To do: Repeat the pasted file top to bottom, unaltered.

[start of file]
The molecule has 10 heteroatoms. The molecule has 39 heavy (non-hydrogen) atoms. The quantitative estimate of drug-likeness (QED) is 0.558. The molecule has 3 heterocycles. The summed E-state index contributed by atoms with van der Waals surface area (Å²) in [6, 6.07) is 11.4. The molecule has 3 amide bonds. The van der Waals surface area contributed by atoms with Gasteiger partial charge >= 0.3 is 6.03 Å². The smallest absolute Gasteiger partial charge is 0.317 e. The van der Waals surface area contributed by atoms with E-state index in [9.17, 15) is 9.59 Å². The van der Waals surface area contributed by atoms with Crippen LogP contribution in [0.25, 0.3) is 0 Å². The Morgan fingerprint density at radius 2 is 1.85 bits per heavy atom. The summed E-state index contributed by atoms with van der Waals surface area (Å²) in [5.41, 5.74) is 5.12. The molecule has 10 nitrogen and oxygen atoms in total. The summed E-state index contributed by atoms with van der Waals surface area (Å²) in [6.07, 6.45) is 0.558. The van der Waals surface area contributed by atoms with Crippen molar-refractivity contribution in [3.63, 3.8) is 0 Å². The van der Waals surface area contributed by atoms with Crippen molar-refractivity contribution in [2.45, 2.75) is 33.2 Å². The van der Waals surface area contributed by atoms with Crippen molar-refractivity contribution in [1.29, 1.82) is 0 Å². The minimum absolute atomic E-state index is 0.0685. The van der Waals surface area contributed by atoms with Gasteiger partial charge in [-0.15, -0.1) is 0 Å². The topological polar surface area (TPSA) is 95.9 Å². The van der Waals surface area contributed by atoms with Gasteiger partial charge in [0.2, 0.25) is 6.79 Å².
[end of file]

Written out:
The molecule has 10 heteroatoms. The molecule has 39 heavy (non-hydrogen) atoms. The quantitative estimate of drug-likeness (QED) is 0.558. The molecule has 3 heterocycles. The summed E-state index contributed by atoms with van der Waals surface area (Å²) in [6, 6.07) is 11.4. The molecule has 3 amide bonds. The van der Waals surface area contributed by atoms with Gasteiger partial charge >= 0.3 is 6.03 Å². The smallest absolute Gasteiger partial charge is 0.317 e. The van der Waals surface area contributed by atoms with E-state index in [9.17, 15) is 9.59 Å². The van der Waals surface area contributed by atoms with Crippen LogP contribution in [0.25, 0.3) is 0 Å². The Morgan fingerprint density at radius 2 is 1.85 bits per heavy atom. The summed E-state index contributed by atoms with van der Waals surface area (Å²) in [5.41, 5.74) is 5.12. The molecule has 10 nitrogen and oxygen atoms in total. The summed E-state index contributed by atoms with van der Waals surface area (Å²) in [6.07, 6.45) is 0.558. The van der Waals surface area contributed by atoms with Crippen molar-refractivity contribution in [3.63, 3.8) is 0 Å². The van der Waals surface area contributed by atoms with Crippen molar-refractivity contribution in [2.45, 2.75) is 33.2 Å². The van der Waals surface area contributed by atoms with Crippen molar-refractivity contribution in [1.29, 1.82) is 0 Å². The minimum absolute atomic E-state index is 0.0685. The van der Waals surface area contributed by atoms with Gasteiger partial charge in [-0.15, -0.1) is 0 Å². The topological polar surface area (TPSA) is 95.9 Å². The van der Waals surface area contributed by atoms with Gasteiger partial charge in [0.2, 0.25) is 6.79 Å².